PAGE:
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McGrath v. GMC

United States Court of Appeals for the Sixth Circuit

January 18, 2002, Filed

No. 00-4237

Opinion

 [*507]  PER CURIAM. Lee McGrath, executor of the estate of Nicol McGrath, appeals the district court's grant of summary judgment to General Motors Corporation (GM). McGrath brought a state-law strict-liability action in tort against GM, claiming that the Buick LeSabre in which [**2]  Nicol McGrath was riding  [*508]  was defectively designed because it failed to meet consumer expectations of safety for side-impact crash protection. The district court granted GM's motion for summary judgment. For the reasons stated below, we affirm the district court's grant of summary judgment on McGrath's tort claim. We also affirm the district court's grant of summary judgment on McGrath's wrongful death and survivorship claims, since there is no basis for liability once the tort claim has been dismissed.

On March 13, 1994, Mark Beach lost control of his Buick LeSabre while making a right turn. The car skidded and entered the oncoming lane of traffic. The car continued to skid sideways, until it was struck by an oncoming southbound vehicle. Beach's car was struck on the passenger side door, which crumpled. The parties disagree as to the speed of the vehicles when the collision occurred. Nicol McGrath was a seatbelted passenger in the front seat of the car. Ms. McGrath suffered trauma to her chest, and died two hours later.

Lee McGrath sued GM, alleging that the LeSabre's design was defective because it was "more dangerous than an ordinary consumer would expect." This cause of action [**3]  is created by Ohio law. O.R.C. Ann. § 2307.75 (Anderson 2001).

During discovery, GM deposed Dan Beabout, the plaintiff's primary witness. After discovery had been conducted, GM filed for summary judgment on all claims. The motion for summary judgment pointed out that (1) Mr. Beabout provided no evidence of an alternative feasible design, as is required under Ohio law, (2) Mr. Beabout had not indicated a specific design defect in the LeSabre, and (3) McGrath presented no evidence of consumer expectations beyond conclusory statements and an inapplicable federal motor vehicle safety standard. The court granted summary judgment and dismissed McGrath's claims. Mr. McGrath filed a timely notice of appeal.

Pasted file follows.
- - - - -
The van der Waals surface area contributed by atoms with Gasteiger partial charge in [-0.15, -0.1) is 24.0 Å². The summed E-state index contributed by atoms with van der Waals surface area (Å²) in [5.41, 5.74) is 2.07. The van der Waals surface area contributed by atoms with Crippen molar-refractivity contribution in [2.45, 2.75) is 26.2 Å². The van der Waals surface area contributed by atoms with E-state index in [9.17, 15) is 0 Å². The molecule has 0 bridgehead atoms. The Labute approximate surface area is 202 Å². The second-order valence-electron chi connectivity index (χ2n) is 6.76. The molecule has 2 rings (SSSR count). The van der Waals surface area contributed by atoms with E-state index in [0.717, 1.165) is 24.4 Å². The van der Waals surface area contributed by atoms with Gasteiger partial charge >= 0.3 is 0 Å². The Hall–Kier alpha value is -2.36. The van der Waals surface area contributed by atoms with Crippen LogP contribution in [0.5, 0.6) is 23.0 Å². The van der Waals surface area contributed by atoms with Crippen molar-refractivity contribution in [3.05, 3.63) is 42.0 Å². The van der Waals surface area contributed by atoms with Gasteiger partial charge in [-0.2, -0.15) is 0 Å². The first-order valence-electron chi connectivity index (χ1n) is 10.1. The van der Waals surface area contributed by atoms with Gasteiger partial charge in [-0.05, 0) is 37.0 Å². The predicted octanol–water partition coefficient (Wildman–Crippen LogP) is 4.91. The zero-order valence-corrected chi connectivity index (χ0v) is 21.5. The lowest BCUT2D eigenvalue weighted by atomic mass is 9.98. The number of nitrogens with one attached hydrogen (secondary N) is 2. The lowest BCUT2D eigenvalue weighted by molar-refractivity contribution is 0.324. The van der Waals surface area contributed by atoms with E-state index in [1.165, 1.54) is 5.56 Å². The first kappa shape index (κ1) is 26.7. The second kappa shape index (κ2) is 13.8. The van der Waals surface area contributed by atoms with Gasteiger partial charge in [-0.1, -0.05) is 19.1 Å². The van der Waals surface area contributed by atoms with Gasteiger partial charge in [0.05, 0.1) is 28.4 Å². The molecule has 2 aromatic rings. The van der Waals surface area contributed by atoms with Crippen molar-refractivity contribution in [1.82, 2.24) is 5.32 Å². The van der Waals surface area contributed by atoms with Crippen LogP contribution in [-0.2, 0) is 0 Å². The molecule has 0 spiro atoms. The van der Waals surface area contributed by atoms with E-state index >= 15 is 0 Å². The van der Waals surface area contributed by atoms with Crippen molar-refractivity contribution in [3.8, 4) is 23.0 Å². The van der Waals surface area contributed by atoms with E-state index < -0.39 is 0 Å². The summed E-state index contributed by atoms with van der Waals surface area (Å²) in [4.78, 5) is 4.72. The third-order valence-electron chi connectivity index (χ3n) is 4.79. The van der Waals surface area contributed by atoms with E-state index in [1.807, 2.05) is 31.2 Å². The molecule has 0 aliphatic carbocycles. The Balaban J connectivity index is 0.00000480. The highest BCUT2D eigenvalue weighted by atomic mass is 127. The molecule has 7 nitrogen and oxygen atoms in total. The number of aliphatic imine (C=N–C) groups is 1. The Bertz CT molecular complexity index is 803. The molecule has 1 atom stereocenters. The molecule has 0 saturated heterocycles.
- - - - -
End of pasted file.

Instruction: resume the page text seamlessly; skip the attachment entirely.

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26 Fed. Appx. 506 *; 2002 U.S. App. LEXIS 1063 **

LEE L. MCGRATH, Plaintiff-Appellant, v. GENERAL MOTORS CORPORATION, Defendant-Appellee.

Notice:  [**1]  NOT RECOMMENDED FOR FULL-TEXT PUBLICATION. SIXTH CIRCUIT RULE 28(g) LIMITS CITATION TO SPECIFIC SITUATIONS. PLEASE SEE RULE 28(g) BEFORE CITING IN A PROCEEDING IN A COURT IN THE SIXTH CIRCUIT. IF CITED, A COPY MUST BE SERVED ON OTHER PARTIES AND THE COURT. THIS NOTICE IS TO BE PROMINENTLY DISPLAYED IF THIS DECISION IS REPRODUCED.

Prior History: On Appeal from the United States District Court for the Northern District of Ohio. 99-00006. Gaughan. 09-01-00.

Disposition: AFFIRMED.

CORE TERMS

feasible, consumer, manufacturer, side-impact, speeds

Civil Procedure, Appeals, Standards of Review, De Novo Review, Summary Judgment Review, General Overview, Standards of Review, Summary Judgment, Entitlement as Matter of Law, Genuine Disputes, Materiality of Facts, Torts, Products Liability, Theories of Liability, Strict Liability, Governments, Legislation, Effect & Operation, Transportation Law, Private Vehicles, Safety Standards, Evidence, Burdens of Proof, Burdens of Production, Types of Defects, Design Defects, Elements, Causation, Airbags